Sunday, August 28, 2005

The incident at the Lounge.

Karen and I had been driving around looking for a place to eat for over a half-hour. It was after eleven pm, so most of the usual places with English menus were closed. We would drive by an eatery that looked alright, but it would be completely empty, and I can’t eat in a place that has no customers. The other thing we would find is a corner market style place absolutely lousy with locals, but it would smell like manure and be filthier than the floor of a mens room in a Scottish Pub. We were getting frustrated by this point, and not to mention starving.
We had come to a stop at a red light, and Karen noticed a little pub on the second floor of the corner building. She tapped me on the shoulder, pointed up and said “How about that place?” I glanced up to see a comfortably lit, modern and clean lounge. I pulled the bike over and we made our way up the neon lit stairs to the second level.
We walked in to the bar and the first thing we noticed was the leopardskin covered seats on the booths. Definitely tacky, but other than that the place was great. There was something scratching at my consciousness, but it wouldn't come to the surface. Something wasn't right with the place. My eyes scanned the folks at the tables and they, of course, were staring at us. I just couldn't figure out what was bothering me about it. I was too hungry to worry about it for long, so we made our way to a booth (non-leopard) and awaited a waitress.
She arrived at our table quickly enough, and handed us a completely Chinese menu. Karen and I sighed inwardly at the seemingly hundredth time we found ourselves in this position. “ Do you speak English?” I asked the waitress.
“Oh….ah..litto beet” she answered, holding her thumb and index finger about a half inch apart, to display physically the small amount of English she knew.
“Ok.. What kind of food do you have?” Karen asked her. The waitress then went on to point at Chinese characters on the menu, like it was quite obvious what kind of food they sold if you just read the Chinese menu. “Yes, but what is it? We don’t understand this voodoo language.” I responded.
“ Oh…ah…umm….chicun.” She stated pointing at the first item.
“Oh, Chicken and rice?” Karen asked.
“Ahh…yes!” The waitress answered, nodding her head vigorously.
“ I’ll take that then”, I stated, deciding on the first item on the menu that was spoken aloud.
Karen on the other hand, wanted a few more of the items on the menu translated. What followed was a whole lot of teeth sucking, umm’s, ah’s, headscratching and frowning as the waitress struggled to come up with the English translation of whatever Karen was pointing at. It was chicken, beef, pork, shrimp and the final thing was Taiwanese Tacos.
“ Taiwanese Tacos!” Karen got excited about the prospect of tacos. “What kind of meat do you use for the tacos?” After repeating the question five or six times and having the waitress really strain herself to come up with “pork”. Karen decided she would indeed try the Taiwanese Tacos made with pork. We also ordered a Budweiser for myself and a Corona for Karen.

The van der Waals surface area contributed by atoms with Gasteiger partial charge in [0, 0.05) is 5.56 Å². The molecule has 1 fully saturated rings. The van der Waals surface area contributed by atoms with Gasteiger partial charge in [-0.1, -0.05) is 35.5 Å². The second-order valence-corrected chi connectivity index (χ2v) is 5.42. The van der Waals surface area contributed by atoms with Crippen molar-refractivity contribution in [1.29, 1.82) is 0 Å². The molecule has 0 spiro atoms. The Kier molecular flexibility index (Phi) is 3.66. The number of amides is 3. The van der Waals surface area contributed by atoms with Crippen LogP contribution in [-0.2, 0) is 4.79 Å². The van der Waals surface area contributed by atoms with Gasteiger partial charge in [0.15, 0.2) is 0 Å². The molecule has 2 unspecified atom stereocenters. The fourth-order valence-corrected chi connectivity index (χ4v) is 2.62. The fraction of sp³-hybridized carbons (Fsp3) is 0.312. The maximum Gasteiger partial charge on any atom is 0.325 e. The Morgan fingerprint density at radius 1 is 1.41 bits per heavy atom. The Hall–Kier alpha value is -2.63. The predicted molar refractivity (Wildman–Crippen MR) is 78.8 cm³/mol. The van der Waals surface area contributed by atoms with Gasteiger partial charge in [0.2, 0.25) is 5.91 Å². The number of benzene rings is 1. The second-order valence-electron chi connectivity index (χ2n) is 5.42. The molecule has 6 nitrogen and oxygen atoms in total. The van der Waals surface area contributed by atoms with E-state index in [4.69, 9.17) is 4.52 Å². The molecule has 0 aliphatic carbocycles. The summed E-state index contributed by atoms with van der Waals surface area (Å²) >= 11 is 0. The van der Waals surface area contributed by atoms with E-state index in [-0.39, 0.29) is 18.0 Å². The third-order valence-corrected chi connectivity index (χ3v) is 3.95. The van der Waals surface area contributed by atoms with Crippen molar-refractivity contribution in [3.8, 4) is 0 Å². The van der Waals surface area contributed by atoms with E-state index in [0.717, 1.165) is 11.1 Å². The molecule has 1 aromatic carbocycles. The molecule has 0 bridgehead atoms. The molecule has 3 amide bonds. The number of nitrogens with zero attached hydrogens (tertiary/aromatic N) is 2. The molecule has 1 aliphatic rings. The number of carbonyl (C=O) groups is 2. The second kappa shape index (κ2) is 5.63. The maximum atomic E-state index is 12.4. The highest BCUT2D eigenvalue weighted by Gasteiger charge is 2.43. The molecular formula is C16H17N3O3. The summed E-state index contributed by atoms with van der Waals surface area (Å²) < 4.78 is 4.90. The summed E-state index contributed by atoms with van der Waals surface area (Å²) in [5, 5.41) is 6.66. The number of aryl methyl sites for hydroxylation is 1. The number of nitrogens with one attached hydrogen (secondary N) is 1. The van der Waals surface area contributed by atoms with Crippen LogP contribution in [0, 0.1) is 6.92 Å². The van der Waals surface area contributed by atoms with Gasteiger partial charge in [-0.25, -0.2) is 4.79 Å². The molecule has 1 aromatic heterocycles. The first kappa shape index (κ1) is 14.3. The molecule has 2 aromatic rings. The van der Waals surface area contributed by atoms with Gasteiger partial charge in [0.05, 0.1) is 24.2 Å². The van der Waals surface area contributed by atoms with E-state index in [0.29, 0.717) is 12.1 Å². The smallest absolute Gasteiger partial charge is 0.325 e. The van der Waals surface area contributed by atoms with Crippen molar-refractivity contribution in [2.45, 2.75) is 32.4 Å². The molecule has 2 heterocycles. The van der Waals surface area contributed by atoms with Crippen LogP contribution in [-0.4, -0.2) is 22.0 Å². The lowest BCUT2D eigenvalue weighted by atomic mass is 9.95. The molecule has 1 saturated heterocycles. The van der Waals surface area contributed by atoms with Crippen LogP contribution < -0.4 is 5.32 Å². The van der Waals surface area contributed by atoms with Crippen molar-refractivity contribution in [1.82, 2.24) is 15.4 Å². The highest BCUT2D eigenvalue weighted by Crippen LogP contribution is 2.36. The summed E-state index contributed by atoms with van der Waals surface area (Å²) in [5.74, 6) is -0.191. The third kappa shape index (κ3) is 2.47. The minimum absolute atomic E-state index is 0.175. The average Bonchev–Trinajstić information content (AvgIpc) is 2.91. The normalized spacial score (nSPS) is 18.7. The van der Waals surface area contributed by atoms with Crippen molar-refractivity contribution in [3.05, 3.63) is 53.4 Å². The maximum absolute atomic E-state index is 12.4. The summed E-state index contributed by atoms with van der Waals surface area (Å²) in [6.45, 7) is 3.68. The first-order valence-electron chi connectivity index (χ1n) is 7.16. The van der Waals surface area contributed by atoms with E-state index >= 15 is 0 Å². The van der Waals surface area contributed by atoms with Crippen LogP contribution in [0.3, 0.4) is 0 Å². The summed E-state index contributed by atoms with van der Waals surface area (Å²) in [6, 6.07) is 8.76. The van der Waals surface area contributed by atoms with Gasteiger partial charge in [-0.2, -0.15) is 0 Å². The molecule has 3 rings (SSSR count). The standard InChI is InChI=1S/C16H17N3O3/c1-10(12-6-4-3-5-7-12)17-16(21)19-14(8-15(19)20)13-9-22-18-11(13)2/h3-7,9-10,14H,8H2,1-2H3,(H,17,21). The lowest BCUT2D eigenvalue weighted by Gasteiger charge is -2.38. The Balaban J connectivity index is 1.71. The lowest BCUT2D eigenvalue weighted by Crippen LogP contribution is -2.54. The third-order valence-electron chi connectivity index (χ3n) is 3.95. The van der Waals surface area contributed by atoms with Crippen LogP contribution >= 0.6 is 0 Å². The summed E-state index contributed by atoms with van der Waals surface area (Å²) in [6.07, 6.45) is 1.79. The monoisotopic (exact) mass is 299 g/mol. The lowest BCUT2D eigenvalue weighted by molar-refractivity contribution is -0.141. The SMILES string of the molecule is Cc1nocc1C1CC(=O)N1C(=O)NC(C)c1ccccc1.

After the waitress left, it struck me again that there was something odd, that I couldn’t quite put my finger on. Then it occurred to me that there were woman at every table and they were all dressed the same. The same as our waitress. There was one woman and a group of men, at each table.
“Karen..I think this is a talking bar!” We had heard rumors about such places but had never been in one before.
“ No, I don’t think so.” Was all Karen had to say about that. We drank our beers and waited patiently for our food. The waitress brought over a basket with sliced maple covered sausage that was greasier than a fourteen year old fry-cook’s face.
“The hell’s this?” I asked Karen, as it would do no good to ask the waitress.
“It is probably just a free appetizer or something, you know they do that kinda stuff here".
Fair enough, they did do that kind of thing here. Then she came back with more food-six lone, greasy chicken wings in a tiny basket. That was, in fact, our meal.
The Taiwanese Tacos were just slices of maple sausage, and my fried chicken with rice was a basket of six wings. We had just paid the equivalent of twelve Canadian dollars on six wings and two sausages, and eight dollars each for the beers. We were heartbroken, but decided we would eat the food and try and enjoy it, then fly the hell out of this place.
We were half-way through our food when the waitress pulled up a stool to our table. There was no longer any question about whether or not this was a talking bar. Talking bars are an Asian phenomenon wherein lonely people go to these “talking bars” and each table comes with a girl to talk to. She is paid to keep your company and offer conversation. So that takes us back to our own personal “Talking girl” that was just now sitting herself down at our table.
I know the girl was just doing her job, she has to sit and talk to the customers. That is all well and good, but we don’t speak Chinese and she didn’t speak English. What followed her sitting at our table was five of the most awkward and uncomfortable minutes of my life. Not only could we not communicate with her, but even talking to each other felt rude as she was just staring at us and struggling to spit out the few English words she knew. Mercifully she left after an excruciatingly long five minutes, and we wolfed the rest of our food down and bailed out of there before she made another go at it.

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